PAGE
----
Nurse in a hallway

How to Become a Cardiac Nurse Practitioner

Duties, Responsibilities, Schooling, Requirements, Certifications, Job Outlook, and Salary

Nurse in a hallway

Despite all the amazing breakthroughs in modern medicine, heart disease still remains the leading cause of death in the United States, claiming over 650,000 lives per year according to the CDC. However, our understanding of how to prevent and treat heart disease is better than ever, thanks largely to the work of healthcare professionals like cardiac nurse practitioners. If you love the idea of helping people at risk for heart disease live healthier lives—and sometimes even saving them directly—becoming a cardiac nurse practitioner is an exciting and fulfilling nursing specialty worth serious consideration. The fact that it’s one of the top-paying nursing careers certainly doesn’t hurt either! In fact, we recently featured cardiac nurse practitioners on our list of the highest-paid nursing jobs in 2021.

This career guide will teach you everything you need to know about becoming a cardiac nurse practitioner, including the educational requirements, certifications, day-to-day duties, and how long it generally takes to launch your new career.

Not sure if becoming a cardiac nurse practitioner is the right nursing specialty for you? Click here to see our full list of the 18 highest-paying nursing jobs.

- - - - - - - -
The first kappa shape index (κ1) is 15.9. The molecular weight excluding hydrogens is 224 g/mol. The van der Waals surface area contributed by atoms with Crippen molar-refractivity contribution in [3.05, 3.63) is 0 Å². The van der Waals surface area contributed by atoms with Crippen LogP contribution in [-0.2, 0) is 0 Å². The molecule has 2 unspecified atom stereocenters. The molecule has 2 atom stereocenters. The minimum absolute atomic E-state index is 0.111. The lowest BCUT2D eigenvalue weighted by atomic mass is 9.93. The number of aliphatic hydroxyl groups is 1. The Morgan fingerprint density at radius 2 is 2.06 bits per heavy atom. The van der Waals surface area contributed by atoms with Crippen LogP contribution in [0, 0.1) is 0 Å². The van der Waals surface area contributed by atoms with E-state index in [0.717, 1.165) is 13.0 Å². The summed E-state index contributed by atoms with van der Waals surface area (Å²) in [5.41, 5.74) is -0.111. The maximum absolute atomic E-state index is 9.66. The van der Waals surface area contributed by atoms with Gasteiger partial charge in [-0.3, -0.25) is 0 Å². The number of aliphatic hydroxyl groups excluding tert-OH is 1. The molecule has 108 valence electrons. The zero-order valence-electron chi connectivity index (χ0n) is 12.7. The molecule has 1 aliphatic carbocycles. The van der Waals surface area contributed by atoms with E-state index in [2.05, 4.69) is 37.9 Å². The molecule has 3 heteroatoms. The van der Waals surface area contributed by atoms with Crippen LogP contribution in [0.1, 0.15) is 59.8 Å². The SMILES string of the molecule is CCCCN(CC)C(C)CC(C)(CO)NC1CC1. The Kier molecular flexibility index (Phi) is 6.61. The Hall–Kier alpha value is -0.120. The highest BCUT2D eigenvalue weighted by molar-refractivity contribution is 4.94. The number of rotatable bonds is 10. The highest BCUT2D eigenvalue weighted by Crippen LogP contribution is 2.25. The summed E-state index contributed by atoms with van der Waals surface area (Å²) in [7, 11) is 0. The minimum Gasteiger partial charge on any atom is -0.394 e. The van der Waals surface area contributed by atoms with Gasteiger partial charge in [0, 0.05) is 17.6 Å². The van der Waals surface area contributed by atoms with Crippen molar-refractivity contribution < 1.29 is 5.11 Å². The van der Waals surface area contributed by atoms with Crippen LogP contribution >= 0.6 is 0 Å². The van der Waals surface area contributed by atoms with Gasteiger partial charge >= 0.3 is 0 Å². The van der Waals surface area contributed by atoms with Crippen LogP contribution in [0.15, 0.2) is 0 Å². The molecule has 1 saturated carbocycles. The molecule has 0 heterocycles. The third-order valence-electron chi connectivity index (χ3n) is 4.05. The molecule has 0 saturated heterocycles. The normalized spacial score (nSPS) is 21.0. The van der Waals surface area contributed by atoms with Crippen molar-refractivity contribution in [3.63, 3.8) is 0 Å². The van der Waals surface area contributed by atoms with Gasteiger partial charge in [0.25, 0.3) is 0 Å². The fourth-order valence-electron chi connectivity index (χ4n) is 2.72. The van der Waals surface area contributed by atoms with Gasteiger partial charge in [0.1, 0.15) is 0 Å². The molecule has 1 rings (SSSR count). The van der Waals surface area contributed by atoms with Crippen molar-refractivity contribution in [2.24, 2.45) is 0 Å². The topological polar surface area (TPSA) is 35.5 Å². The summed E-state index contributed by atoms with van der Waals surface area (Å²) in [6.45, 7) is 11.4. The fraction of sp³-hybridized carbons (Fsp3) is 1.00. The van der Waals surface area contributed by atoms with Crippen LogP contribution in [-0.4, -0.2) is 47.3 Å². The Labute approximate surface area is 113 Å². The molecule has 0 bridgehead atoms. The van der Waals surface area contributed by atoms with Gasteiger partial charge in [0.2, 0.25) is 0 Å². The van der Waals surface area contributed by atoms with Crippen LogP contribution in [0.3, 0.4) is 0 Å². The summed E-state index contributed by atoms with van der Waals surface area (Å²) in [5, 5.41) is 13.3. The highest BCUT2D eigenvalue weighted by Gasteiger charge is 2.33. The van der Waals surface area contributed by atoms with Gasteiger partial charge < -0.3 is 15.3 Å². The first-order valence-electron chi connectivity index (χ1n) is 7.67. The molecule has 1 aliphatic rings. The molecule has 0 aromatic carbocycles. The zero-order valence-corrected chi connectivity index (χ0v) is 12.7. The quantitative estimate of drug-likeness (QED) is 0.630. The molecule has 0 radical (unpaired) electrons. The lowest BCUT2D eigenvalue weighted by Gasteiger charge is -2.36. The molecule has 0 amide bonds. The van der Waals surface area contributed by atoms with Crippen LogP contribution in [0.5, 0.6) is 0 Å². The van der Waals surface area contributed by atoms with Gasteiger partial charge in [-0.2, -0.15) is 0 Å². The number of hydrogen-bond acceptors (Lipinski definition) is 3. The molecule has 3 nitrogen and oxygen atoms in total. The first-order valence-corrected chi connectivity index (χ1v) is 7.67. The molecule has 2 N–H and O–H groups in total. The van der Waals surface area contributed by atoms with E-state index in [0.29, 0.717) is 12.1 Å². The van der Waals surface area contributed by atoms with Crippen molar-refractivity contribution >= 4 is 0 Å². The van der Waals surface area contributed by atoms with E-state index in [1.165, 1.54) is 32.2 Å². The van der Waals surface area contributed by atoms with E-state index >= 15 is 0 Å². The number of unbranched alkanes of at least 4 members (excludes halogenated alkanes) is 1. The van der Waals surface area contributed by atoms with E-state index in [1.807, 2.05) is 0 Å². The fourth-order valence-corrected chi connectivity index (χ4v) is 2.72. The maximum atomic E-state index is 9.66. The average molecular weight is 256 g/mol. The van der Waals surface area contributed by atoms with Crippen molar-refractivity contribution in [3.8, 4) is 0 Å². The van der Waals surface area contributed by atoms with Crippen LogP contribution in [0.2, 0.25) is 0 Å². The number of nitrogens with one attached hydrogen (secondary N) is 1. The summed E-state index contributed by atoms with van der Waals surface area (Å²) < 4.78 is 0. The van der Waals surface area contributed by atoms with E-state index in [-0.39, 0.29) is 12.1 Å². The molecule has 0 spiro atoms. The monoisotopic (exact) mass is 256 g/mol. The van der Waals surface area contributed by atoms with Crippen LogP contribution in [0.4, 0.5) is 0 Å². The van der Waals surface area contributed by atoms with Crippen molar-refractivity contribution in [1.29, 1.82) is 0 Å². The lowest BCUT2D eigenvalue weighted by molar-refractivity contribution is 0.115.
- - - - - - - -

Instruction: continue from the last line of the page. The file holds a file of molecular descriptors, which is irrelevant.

Cardiac Nurse Practitioner Definition

What Is a Cardiac Nurse Practitioner?

Cardiac nurse practitioners are advanced practice registered nurses (APRNs) who specialize in preventing and treating heart disease. While they frequently collaborate with cardiologists, cardiac nurse practitioners also have a great deal of independence when treating their patients. They’re trained and authorized to perform many functions traditionally reserved for physicians, like prescribing medications and performing many medical procedures.

Cardiac Nurse Practitioner: Job Description

What Does a Cardiac Nurse Practitioner Do?

While some cardiac nurse practitioners work in research or academia, most cardiac NPs spend the majority of their time working directly with patients. Depending on the work environment, that may mean conducting checkups and cardiac exams, designing treatment plans to improve patients’ cardiovascular health, and consulting with patients on lifestyle changes that may be necessary to improve their overall wellness. Cardiac nurse practitioners also frequently treat patients before and after heart surgery and are sometimes even part of the operating-room team. It’s a surprisingly flexible nursing career with a lot of room to specialize in the areas that interest you most.

Cardiac Nurse Practitioner Duties

Some of the day-to-day responsibilities of cardiac nurse practitioners include:

  • Assessing patients and developing treatment plans
  • Educating patients and their families on how to improve heart health
  • Ordering diagnostic tests and interpreting their results
  • Caring for patients experiencing cardiac emergencies
  • Administering treatments using high-tech medical devices
  • Prescribing medication and performing certain procedures
  • Providing patient care before, during, and after heart surgery

Cardiac Nurse Practitioner Skills

The ability to think and act quickly and accurately is paramount for cardiac nurse practitioners. While not all cardiac NPs work in emergency departments, a career in cardiac nursing requires extensive experience handling all types of heart conditions, including life-threatening emergencies. Interpersonal skills are also quite important for cardiac nurse practitioners, as you’ll frequently be consulting with patients on necessary lifestyle changes to improve their heart health—and people are much more likely to take advice from somebody they like!